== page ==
Then I took some sticks (which I thought were straight but are obviously quick crooked) added some cardboard for the "feathers" (don't know the archery term) and whittled the points down so they weren't completely blunt.

What I had was this:

Believe it or not, it works... kind of
And it works! By the time I finished everything, it was dark. This morning before I headed out to work I tried shooting my new arrows. I propped up a cardboard box, and was very surprised by the power of my new bow and the arrows I made. I was able to put arrows through two layers of cardboard from about twenty feet!

Aiming is difficult, and where the arrows end up is anybody's guess... I'd never shot an arrow before yesterday, except of course in Wii Sports. I really liked it there, which suggested to me I might like the real thing. I figured instead of investing money on something I might not enjoy whatsoever, why not make my own and satisfy my urge to make stuff from scratch in the process.

What have I gotten out of this exercise? If the zombie apocalypse comes, and I find myself in a forest with a knife and some twine, and maybe some cardboard, I might be able to construct my own bow and arrows. If I'm lucky I might confuse the zombies enough to allow for my escape.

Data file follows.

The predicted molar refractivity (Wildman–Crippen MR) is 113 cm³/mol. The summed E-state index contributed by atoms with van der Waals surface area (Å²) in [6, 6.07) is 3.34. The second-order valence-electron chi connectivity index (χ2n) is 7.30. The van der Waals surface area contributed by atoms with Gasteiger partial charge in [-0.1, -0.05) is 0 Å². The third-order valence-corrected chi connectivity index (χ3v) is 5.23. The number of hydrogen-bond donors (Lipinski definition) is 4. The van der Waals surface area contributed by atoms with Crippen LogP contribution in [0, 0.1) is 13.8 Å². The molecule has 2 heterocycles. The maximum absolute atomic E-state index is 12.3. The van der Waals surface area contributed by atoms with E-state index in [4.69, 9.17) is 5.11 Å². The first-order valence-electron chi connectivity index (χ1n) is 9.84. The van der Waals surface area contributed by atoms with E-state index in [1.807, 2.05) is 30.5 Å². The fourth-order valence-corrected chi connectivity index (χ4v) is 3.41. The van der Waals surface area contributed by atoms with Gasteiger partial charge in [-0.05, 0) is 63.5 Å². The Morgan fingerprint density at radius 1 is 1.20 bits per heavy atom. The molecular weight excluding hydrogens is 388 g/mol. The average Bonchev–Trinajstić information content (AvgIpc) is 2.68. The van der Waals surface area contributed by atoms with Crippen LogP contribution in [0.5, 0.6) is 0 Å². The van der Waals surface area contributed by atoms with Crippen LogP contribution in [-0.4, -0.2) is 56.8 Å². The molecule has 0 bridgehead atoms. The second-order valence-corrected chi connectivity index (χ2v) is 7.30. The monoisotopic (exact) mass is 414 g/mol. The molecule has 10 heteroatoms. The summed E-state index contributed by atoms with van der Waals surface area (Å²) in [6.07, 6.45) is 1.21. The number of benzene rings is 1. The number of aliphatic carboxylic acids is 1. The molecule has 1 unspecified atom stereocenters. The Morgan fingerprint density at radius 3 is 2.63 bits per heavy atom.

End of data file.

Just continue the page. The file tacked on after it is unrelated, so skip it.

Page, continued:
Also, this might be an activity worth pursuing with some store-bought gear. Then I can be just like Katniss.


  1. Chris,
    The little feather things are called fletchings. learned something new today. :)


  2. Hey Mr. Caveman. There are a lot of books out there that will teach you everything you know. I have a shelf full of them. Heard the other day that there are over 4,000 edible plants out there of which we eat but a handful. Milkweed, if you get them when they're barely a foot tall, cook them up like asparagus. Dandelions, all kinds of uses for them. And on and on.

    When I started hunting, I was determined to get a deer with a Kentucky long rifle, black powder, a friend gave me on. Worked out well. Now I've got good with long bows and ones with a slight recurve. Takes a little more skill than compound bows.

    If you ever get a headache while out in the woods, peel off the bark of a willow tree and chew on the inside layer. That's where aspirin comes from.

    The one thing you have to watch for are all the plants out there with hallucinogenic properties. You'll be found wandering around the woods in a stupor.

  3. Yeah Ken- I've been learning about some of those plants, the edible kinds; I've yet to eat dandelions but next time I find some that are unlikely to have pesticides on them, I'm grabbing them and eating them.

    Next I need to learn tree identification, and animal track identification...

    Which plants have hallucinogenic properties!? Might be an experience worth blogging about! Mostly kidding...